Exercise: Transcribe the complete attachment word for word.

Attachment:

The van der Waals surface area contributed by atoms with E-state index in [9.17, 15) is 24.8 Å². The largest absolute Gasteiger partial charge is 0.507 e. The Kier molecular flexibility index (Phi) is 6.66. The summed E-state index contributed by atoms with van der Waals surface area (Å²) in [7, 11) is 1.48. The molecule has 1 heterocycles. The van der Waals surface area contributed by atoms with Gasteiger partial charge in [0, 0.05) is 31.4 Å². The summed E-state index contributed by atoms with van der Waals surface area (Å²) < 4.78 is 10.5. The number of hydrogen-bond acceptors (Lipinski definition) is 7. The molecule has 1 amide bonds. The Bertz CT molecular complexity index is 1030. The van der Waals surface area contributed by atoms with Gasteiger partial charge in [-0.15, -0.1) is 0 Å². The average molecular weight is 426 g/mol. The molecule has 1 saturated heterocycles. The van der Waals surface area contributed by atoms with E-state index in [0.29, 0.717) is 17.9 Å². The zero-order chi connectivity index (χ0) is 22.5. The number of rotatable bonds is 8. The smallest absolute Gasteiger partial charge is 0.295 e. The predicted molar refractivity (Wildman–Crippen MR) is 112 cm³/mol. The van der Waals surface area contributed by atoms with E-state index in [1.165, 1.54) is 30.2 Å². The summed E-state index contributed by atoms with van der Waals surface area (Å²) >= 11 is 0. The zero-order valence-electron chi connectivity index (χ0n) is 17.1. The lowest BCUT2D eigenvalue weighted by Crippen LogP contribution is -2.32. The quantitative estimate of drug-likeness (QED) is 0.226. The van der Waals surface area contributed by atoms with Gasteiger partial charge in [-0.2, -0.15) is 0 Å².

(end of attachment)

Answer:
The van der Waals surface area contributed by atoms with E-state index in [9.17, 15) is 24.8 Å². The largest absolute Gasteiger partial charge is 0.507 e. The Kier molecular flexibility index (Phi) is 6.66. The summed E-state index contributed by atoms with van der Waals surface area (Å²) in [7, 11) is 1.48. The molecule has 1 heterocycles. The van der Waals surface area contributed by atoms with Gasteiger partial charge in [0, 0.05) is 31.4 Å². The summed E-state index contributed by atoms with van der Waals surface area (Å²) < 4.78 is 10.5. The number of hydrogen-bond acceptors (Lipinski definition) is 7. The molecule has 1 amide bonds. The Bertz CT molecular complexity index is 1030. The van der Waals surface area contributed by atoms with Gasteiger partial charge in [-0.15, -0.1) is 0 Å². The average molecular weight is 426 g/mol. The molecule has 1 saturated heterocycles. The van der Waals surface area contributed by atoms with E-state index in [0.29, 0.717) is 17.9 Å². The zero-order chi connectivity index (χ0) is 22.5. The number of rotatable bonds is 8. The smallest absolute Gasteiger partial charge is 0.295 e. The predicted molar refractivity (Wildman–Crippen MR) is 112 cm³/mol. The van der Waals surface area contributed by atoms with E-state index in [1.165, 1.54) is 30.2 Å². The summed E-state index contributed by atoms with van der Waals surface area (Å²) >= 11 is 0. The zero-order valence-electron chi connectivity index (χ0n) is 17.1. The lowest BCUT2D eigenvalue weighted by Crippen LogP contribution is -2.32. The quantitative estimate of drug-likeness (QED) is 0.226. The van der Waals surface area contributed by atoms with Gasteiger partial charge in [-0.2, -0.15) is 0 Å².